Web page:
Monday, December 7, 2009

Day 2: Handmade Holiday Gift Ideas

The second post in my series The Twelve Days of Christmas: Handmade Holiday Gift Ideas is an idea that was inspired by a project from Martha Stewart. Martha Stewart provides a very pretty tutorial on a great way to incorporate recycling in your handmade gifts. Martha's tutorial suggests reusing remnants of old candles, which I think is a great idea! I just hate it when I have a fantastic candle that, for whatever reason, doesn't burn all the way to the bottom of the wick. It's quite easy to collect scrap candle bits for this project if you are like me and burn candles often. You can simply collect the extra bits throughout the year, keeping them in a ziplock bag until you are ready to melt them down and give them new life.

If you don't have any old candle bits laying around, don't fear. I didn't last Christmas when I decided to make some teacup candles of my own. Instead you can quite easily find great candle supplies at stores such as Michaels. They carry large containers of microwavable soy wax which makes creating these teacup candles a total breeze (a lot easier than the Martha Stewart version, if you ask me). Following the directions on your wax, you can simply microwave it in a glass container--I suggest a large glass measuring cup to make pouring the melted wax into your teacups easier--and once the wax is melted you may add any scents or dyes that you'd like. Wicks, scents and dyes can be found along side the microwavable soy wax in your local craft store. This is where you can really customize the candles! Pick your preferred scent and you could choose to leave the candles white or dye them to match the colors of your teacups. The teacups themselves could be new, or you could search second hand shops such as Goodwill for some great vintage ones! I found some pretty vintage teacups with a simple Asian-inspired design last winter when I made these candles. They were quite cute! Once you have your wax melted, scented and dyed, you are ready to pour the wax into your chosen vessel. Martha Stewart provides a helpful hint of using wooden skewers to help suspend your wick properly in your teacup while you pour the wax and wait for it to harden. After you pour the wax and it hardens completely, you are ready to trim the wick and package your pretty little gifts! I think these would be absolutely darling packaged in little cupcake boxes!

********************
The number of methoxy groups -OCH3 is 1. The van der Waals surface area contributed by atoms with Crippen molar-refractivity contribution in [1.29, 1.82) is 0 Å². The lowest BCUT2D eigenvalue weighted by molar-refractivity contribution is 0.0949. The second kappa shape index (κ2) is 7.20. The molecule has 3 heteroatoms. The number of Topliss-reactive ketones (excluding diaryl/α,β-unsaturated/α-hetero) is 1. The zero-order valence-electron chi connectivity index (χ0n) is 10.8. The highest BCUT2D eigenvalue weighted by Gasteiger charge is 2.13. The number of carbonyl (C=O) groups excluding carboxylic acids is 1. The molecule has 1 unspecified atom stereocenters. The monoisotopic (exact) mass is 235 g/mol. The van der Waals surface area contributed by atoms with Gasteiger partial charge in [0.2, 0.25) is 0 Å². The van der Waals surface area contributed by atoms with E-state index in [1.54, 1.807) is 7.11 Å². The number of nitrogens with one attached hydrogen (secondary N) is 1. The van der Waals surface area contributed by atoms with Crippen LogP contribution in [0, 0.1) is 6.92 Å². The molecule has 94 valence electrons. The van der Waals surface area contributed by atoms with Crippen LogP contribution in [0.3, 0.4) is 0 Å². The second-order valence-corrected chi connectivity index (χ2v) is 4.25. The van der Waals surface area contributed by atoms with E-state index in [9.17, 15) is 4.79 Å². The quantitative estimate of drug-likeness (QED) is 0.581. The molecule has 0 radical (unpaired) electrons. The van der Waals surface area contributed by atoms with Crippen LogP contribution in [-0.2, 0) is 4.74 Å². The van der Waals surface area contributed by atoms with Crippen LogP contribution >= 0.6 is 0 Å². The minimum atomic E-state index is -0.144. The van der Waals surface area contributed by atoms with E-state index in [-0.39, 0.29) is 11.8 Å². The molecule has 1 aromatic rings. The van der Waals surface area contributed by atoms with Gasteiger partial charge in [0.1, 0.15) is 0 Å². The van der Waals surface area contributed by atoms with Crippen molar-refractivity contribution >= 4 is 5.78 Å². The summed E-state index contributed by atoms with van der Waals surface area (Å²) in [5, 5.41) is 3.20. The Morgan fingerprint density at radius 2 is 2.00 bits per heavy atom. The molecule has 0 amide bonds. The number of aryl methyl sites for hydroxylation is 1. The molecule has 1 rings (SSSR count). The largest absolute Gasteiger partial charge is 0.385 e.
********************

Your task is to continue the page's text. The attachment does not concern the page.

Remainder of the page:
This project is as simple as choosing your teacups, purchasing your candle supplies, microwaving, stirring and pouring! The simplicity of this project is unbelievably when compared to the elegance of the finished product. You could easily make several of these in an hour. Just think how sweet it would be to present a lovely teacup candle to each of your girl friends! They are so chic and remind me of something you'd find at Anthropologie.

If you decide to purchase second hand teacups, or even use some old ones you may have around the house, this gift idea can be quite inexpensive! I believe my soy wax, wicks and chosen scent (vanilla, please) came in under $10. Also, might I note that there are always 40% off coupons for Michaels floating around online. I found my teacups at Goodwill for around $1 each. I was able to make 4 teacup candles with a single container of soy wax. The teacup candles are a really fun, feminine gift! And as an added bonus, after the recipient burns their candle they will have a pretty new teacup to add to their collection.


  1. so pretty. thanks for sharing. I love your images. great upcyling project!

  2. Thanks, Heather! I can't take credit for the gorgeous photos though, they are from the Martha Stewart tutorial. :)

  3. So beautiful! I love antique teacups ... so dainty. What a great use for them.

  4. Thanks, Rachel! I have a small collection of Anthropologie teacups and a handful of vintage ones. I am the only tea/coffee drinker in my house so they are mostly decorative. This is a great way for me to get more function out of them! They look beautiful clustered together on a little shelf all lit.

  5. I bet this would look great in a pretty sake set too! :)


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